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The Carpetbaggers Mass Market Paperback – May 1, 2007

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Editorial Reviews


"Robbins dialogue is moving . . . his people have the warmth of life."--The New York Times
"Robbins's books are packed with action, sustained by a strong narrative drive, and are given vitality by his own colorful life."  The Wall Street Journal

About the Author

Born in New York City, HAROLD ROBBINS is one of the world's bestselling authors, writing novels that often mirrored his own experiences and that were peopled by charcacters he had met.

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Product Details

  • Mass Market Paperback: 688 pages
  • Publisher: Forge Books (May 1, 2007)
  • Language: English
  • ISBN-10: 0765351463
  • ISBN-13: 978-0765351463
  • Product Dimensions: 4.3 x 1.1 x 6.7 inches
  • Shipping Weight: 9.6 ounces
  • Average Customer Review: 4.3 out of 5 stars  See all reviews (83 customer reviews)
  • Amazon Best Sellers Rank: #386,353 in Books (See Top 100 in Books)

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Customer Reviews

Most Helpful Customer Reviews

41 of 42 people found the following review helpful By Bryan A. Pfleeger VINE VOICE on November 21, 2000
Format: Mass Market Paperback
Harold Robbins, love him or hate him you cannot deny that he was a master storyteller. While The Carpetbaggers may not be great literature it is a great read. This book along with Puzo's The Godfather are great examples of the American power story.
The book gives us a twenty year glimpse into the life of Jonas Cord. Cord turns everything he touches into money while his own life is falling apart. The interesting thing about this novel is not really the story it tells but the way in which the story is told.
Told through the lives of the people Cord comes into contact with, Robbins gives us enough material for five novels let alone one. Here we have the history of the early twentieth century through the lives of a ex-gunfighter, a Hollywood actress, a movie company executive, and the proverbial prostitute with the heart of gold.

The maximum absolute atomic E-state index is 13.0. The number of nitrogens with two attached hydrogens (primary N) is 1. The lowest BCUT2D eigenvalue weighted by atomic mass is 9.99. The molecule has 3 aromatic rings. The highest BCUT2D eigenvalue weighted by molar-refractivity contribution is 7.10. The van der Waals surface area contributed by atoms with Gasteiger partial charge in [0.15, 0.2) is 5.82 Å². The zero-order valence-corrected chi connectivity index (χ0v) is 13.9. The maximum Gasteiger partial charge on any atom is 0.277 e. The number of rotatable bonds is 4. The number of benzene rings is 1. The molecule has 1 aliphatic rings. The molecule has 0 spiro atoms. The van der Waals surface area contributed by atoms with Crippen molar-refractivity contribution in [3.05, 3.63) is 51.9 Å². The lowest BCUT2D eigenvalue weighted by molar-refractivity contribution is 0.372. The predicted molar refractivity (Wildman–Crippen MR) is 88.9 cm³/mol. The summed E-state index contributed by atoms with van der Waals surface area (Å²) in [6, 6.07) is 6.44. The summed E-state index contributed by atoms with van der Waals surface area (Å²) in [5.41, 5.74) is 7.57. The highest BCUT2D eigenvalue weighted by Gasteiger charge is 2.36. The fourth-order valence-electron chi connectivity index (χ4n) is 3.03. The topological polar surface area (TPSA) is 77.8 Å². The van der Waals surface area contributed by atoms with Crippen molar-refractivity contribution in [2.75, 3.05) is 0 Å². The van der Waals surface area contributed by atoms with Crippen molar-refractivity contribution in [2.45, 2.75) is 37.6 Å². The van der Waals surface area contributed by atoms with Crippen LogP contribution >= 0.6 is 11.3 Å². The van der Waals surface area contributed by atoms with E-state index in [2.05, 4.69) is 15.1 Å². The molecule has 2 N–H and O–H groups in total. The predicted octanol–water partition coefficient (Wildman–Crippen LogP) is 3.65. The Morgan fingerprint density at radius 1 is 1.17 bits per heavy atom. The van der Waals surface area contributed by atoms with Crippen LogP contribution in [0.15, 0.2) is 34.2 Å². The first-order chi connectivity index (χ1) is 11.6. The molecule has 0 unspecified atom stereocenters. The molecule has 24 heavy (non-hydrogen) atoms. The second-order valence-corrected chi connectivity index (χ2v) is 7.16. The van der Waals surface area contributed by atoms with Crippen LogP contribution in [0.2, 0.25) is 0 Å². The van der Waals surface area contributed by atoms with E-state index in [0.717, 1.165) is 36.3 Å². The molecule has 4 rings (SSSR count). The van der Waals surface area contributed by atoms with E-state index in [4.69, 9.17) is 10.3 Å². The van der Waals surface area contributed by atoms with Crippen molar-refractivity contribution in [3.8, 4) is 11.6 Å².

Robbins research into his time period was exhaustive and his storytelling ability is flawless. If there is a problem with the novel it is that it tends to go a little too deep for a little too long. No one character can be so much a part of the times that he is involved in so many historical events.
Part of the fun of any novel of this type is discovering who the major characters were based on. Cord is a clear pictue of Howard Hughes while Rina Marlow seems to be loosely based on Jean Harlow.
The reader needs to become immersed in this novel. One does not so much as read it but lives the lives of these characters if only for a little while. You let this one take you away and you embark on one hell of a ride.
Pop fiction like this is like candy. It does not stimulate great or exciting thought but it sure is fun. Isn't that the reason for reading in the first place?
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19 of 21 people found the following review helpful By Lisa Shea HALL OF FAMETOP 500 REVIEWERVINE VOICE on April 25, 2005
Format: Hardcover Verified Purchase
Written in 1961, The Carpetbaggers is really a tale like "The Aviator" - about a manly rich airplane flyer and maker who gets involved with Hollywood. The references to real life people are so thinly veiled that you sometimes forget that he is pretending to have made up the situations. But then you're jarred back into the fiction, because part of how Harold keeps you hooked is by throwing in gratuitous sex scenes ... constantly.